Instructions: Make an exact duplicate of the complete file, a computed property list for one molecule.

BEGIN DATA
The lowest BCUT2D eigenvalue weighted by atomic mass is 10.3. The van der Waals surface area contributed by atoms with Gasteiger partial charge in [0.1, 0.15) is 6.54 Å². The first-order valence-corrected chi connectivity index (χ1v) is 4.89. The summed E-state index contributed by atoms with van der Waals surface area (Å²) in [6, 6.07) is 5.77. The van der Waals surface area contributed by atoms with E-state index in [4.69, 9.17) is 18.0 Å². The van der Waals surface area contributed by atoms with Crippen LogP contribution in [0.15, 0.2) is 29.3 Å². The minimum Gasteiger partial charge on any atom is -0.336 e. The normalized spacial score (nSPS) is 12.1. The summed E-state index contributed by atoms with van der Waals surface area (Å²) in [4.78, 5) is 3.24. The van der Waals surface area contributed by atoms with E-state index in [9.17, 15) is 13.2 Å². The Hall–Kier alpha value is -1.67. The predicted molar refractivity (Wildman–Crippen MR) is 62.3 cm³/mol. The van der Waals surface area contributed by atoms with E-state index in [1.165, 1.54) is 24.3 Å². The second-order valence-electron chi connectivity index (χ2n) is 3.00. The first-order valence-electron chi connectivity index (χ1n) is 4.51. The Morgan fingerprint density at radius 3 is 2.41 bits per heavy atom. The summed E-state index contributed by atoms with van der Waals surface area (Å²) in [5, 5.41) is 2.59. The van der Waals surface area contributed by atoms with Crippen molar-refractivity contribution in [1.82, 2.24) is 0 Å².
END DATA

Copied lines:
The lowest BCUT2D eigenvalue weighted by atomic mass is 10.3. The van der Waals surface area contributed by atoms with Gasteiger partial charge in [0.1, 0.15) is 6.54 Å². The first-order valence-corrected chi connectivity index (χ1v) is 4.89. The summed E-state index contributed by atoms with van der Waals surface area (Å²) in [6, 6.07) is 5.77. The van der Waals surface area contributed by atoms with E-state index in [4.69, 9.17) is 18.0 Å². The van der Waals surface area contributed by atoms with Crippen LogP contribution in [0.15, 0.2) is 29.3 Å². The minimum Gasteiger partial charge on any atom is -0.336 e. The normalized spacial score (nSPS) is 12.1. The summed E-state index contributed by atoms with van der Waals surface area (Å²) in [4.78, 5) is 3.24. The van der Waals surface area contributed by atoms with E-state index in [9.17, 15) is 13.2 Å². The Hall–Kier alpha value is -1.67. The predicted molar refractivity (Wildman–Crippen MR) is 62.3 cm³/mol. The van der Waals surface area contributed by atoms with E-state index in [1.165, 1.54) is 24.3 Å². The second-order valence-electron chi connectivity index (χ2n) is 3.00. The first-order valence-electron chi connectivity index (χ1n) is 4.51. The Morgan fingerprint density at radius 3 is 2.41 bits per heavy atom. The summed E-state index contributed by atoms with van der Waals surface area (Å²) in [5, 5.41) is 2.59. The van der Waals surface area contributed by atoms with Crippen molar-refractivity contribution in [1.82, 2.24) is 0 Å².